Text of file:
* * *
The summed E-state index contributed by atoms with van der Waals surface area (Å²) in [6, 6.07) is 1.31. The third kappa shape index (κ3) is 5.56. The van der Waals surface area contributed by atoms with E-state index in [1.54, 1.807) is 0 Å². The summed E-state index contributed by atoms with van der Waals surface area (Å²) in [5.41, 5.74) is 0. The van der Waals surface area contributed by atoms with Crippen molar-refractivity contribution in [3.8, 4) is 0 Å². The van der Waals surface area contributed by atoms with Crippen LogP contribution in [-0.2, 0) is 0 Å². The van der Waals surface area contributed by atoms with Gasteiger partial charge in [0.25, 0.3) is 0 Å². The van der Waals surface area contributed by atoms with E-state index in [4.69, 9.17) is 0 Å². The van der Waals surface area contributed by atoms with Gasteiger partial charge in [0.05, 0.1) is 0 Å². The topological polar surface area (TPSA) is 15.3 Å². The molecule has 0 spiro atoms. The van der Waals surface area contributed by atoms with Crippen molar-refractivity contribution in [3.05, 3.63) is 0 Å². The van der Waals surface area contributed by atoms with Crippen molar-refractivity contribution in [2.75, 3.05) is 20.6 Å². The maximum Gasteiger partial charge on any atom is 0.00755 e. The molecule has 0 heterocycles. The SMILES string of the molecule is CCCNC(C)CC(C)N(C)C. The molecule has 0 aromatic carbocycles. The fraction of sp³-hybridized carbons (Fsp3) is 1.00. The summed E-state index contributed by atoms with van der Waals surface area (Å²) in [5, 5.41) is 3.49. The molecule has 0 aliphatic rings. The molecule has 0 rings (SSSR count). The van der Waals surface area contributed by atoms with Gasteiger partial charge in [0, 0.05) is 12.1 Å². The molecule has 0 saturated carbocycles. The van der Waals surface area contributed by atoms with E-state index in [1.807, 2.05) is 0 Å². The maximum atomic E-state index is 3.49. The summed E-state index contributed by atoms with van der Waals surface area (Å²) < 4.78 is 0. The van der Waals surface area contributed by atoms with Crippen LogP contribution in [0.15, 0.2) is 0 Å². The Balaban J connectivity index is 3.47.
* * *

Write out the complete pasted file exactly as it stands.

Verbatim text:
The summed E-state index contributed by atoms with van der Waals surface area (Å²) in [6, 6.07) is 1.31. The third kappa shape index (κ3) is 5.56. The van der Waals surface area contributed by atoms with E-state index in [1.54, 1.807) is 0 Å². The summed E-state index contributed by atoms with van der Waals surface area (Å²) in [5.41, 5.74) is 0. The van der Waals surface area contributed by atoms with Crippen molar-refractivity contribution in [3.8, 4) is 0 Å². The van der Waals surface area contributed by atoms with Crippen LogP contribution in [-0.2, 0) is 0 Å². The van der Waals surface area contributed by atoms with Gasteiger partial charge in [0.25, 0.3) is 0 Å². The van der Waals surface area contributed by atoms with E-state index in [4.69, 9.17) is 0 Å². The van der Waals surface area contributed by atoms with Gasteiger partial charge in [0.05, 0.1) is 0 Å². The topological polar surface area (TPSA) is 15.3 Å². The molecule has 0 spiro atoms. The van der Waals surface area contributed by atoms with Crippen molar-refractivity contribution in [3.05, 3.63) is 0 Å². The van der Waals surface area contributed by atoms with Crippen molar-refractivity contribution in [2.75, 3.05) is 20.6 Å². The maximum Gasteiger partial charge on any atom is 0.00755 e. The molecule has 0 heterocycles. The SMILES string of the molecule is CCCNC(C)CC(C)N(C)C. The molecule has 0 aromatic carbocycles. The fraction of sp³-hybridized carbons (Fsp3) is 1.00. The summed E-state index contributed by atoms with van der Waals surface area (Å²) in [5, 5.41) is 3.49. The molecule has 0 aliphatic rings. The molecule has 0 rings (SSSR count). The van der Waals surface area contributed by atoms with Gasteiger partial charge in [0, 0.05) is 12.1 Å². The molecule has 0 saturated carbocycles. The van der Waals surface area contributed by atoms with E-state index in [1.807, 2.05) is 0 Å². The maximum atomic E-state index is 3.49. The summed E-state index contributed by atoms with van der Waals surface area (Å²) < 4.78 is 0. The van der Waals surface area contributed by atoms with Crippen LogP contribution in [0.15, 0.2) is 0 Å². The Balaban J connectivity index is 3.47.